ICU Medical v. Alaris Medical System (Fed. Cir. 2009)
ICU’s patents covers technology for using syringes to add drugs to an IV. The district court granted summary judgment of invalidity and also awarded attorney fees and found a violation of Rule 11 of the Federal Rules of Civil Procedure. Alaris was awarded $4.6 million in attorney fees and sanctions. On appeal, the Federal Circuit affirmed.
Section 285 of the Patent Act provides for the award of attorney fees to the winning party in “exceptional cases.” In Brooks Furniture, the Federal Circuit discussed a two-part test for whether attorneys fees may be awarded due to litigation conduct. The test requires that “both (1) the litigation is brought in subjective bad faith, and (2) the litigation is objectively baseless.” A district court fee award will be affirmed absent clear error.
The problem – ICU argued that the claim term “spike” could be a non-pointed structure such as a tube even though the specification “repeatedly and uniformly describes the spike as a pointed instrument.” The claim construction was not ICU’s only problem:
For example, the district court found that ICU made “multiple, repeated misrepresentations . . . to the Court regarding its own patents in an effort to conceal what are now characterized as errors in order to rescue the TRO/PI from denial.” These misrepresentations related to (1) ICU’s assertion of claims in the ’509 patent that were identical to claims in the ’592 patent (i.e., assertion of double-patented claims); (2) ICU’s assertion of more double-patented claims from the ’509 patent even after Alaris and the district court warned ICU of the double-patenting issue; (3) ICU’s misrepresentation of Federal Circuit authority; (4) ICU’s representation that figures 13 and 20–22 of the common specification “clearly” disclosed a spikeless embodiment, only to later acknowledge that these figures do not disclose such an embodiment and state that its representation was an “honest mistake.”
Although the Brooks Furniture rule discusses objectively baseless “litigation,” that rule is not construed to focus on the litigation as a whole. Rather, attorney fees may be assessed if any portion of the litigation is brought in bad faith and in an objectively baseless manner. Here, the Federal Circuit found that the lower court had “appropriately exercised its discretion in awarding attorney fees only for [a] portion of the litigation.”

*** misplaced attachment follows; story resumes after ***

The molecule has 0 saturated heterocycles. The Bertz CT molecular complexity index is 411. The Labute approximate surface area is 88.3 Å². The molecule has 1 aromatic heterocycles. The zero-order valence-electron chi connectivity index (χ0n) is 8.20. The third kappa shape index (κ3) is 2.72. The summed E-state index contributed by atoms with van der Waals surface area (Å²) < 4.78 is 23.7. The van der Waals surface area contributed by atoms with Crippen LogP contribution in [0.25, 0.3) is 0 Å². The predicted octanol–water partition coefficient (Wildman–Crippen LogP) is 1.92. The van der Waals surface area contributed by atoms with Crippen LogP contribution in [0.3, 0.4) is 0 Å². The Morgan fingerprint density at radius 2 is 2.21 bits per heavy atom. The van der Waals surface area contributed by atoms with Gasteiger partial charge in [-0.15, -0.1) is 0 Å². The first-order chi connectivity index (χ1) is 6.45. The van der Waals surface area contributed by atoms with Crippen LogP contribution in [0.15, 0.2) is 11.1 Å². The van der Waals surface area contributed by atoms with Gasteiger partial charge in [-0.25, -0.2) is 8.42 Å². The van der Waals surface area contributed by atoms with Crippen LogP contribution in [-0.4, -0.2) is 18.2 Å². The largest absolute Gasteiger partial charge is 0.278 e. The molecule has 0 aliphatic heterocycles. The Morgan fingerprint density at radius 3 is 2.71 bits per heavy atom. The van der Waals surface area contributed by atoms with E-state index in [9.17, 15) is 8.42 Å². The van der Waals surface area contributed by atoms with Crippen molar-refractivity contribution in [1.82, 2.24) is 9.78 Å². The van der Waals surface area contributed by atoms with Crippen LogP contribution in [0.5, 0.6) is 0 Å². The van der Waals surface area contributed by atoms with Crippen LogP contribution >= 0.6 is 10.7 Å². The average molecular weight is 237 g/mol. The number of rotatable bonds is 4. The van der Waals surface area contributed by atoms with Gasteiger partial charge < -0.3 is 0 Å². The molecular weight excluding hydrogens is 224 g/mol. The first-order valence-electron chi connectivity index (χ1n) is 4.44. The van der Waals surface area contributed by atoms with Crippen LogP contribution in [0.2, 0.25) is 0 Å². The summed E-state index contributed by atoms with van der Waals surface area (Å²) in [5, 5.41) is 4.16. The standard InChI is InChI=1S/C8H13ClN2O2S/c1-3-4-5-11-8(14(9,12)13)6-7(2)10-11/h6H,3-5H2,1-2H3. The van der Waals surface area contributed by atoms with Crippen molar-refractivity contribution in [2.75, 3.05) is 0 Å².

- Federal Circuit Decision 08-1077.pdf
- District Court award of Fees: 232495.pdf. Bottom line: “The Court finds that Alaris is due $4,587,622.44 in attorney fees and $164,721.19 in costs for the reasons set forth below. . . . This represents a reasonable lodestar calculation for Alaris’ work . . . , and it constitutes a reasonable pro rata amount of Alaris’ total expenditure of $11,000,000 in attorney fees and $2,000,000 in costs overall in this case.”
- District Court decision to find a Section 285 exceptional case and Rule 11 sanctions. 232494.pdf. Money Quote: “[The submitted declarations] do not substantively justify or excuse ICU’s litigation tactics or show its good faith. These declarations were prepared by ICU’s litigation counsel for the purpose ofopposing the Rule 11 and Fees Motions, and comprise mostly self-serving assertions of good faith by interested witnesses, such as ICU’s CEO (Dr. George Lopez), trial counsel (Fulwider, Patton, Lee & Utecht; Paul Hastings; or Pooley & Oliver), patent counsel (Knobbe Martens) and its paid experts (Dr. Maureen Reitman and Bob Rogers). These materials lack the indicia of credibility provided by declarations or opinions from outside, independent counsel or experts, particularly outside patent, as opposed to litigation, counsel. Most of the materials appear to have been “memorialized” in retrospect, providing marginal support compared to, for example, an ex ante documented and vetted analysis that preceded the litigation or that, al minimum, preceded the TRO/PI request and the inclusion of the “spike” claims in the amended complaint.”
- Although the district court decision appears to identify the Fulwider firm as “trial counsel,” that appears to have been a mistake made by the court. A Fulwider attorney has indicated that their firm “was never one of ICU’s trial counsel in that matter, and thus made no representations to the court on ICU’s behalf.” In fact, ICU appears to be somewhat of a toxic client. According to the court documents, Fulwider represented ICU in the 1990′s. At some point ICU dropped the firm as a client and sued for malpractice based on Fulwider’s representation of alleged ICU competitors. Fulwider did not admit wrongdoing, but a 2007 press release by ICU claims that ICU “will be paid $8 million in settlement of its claims against Fulwider.”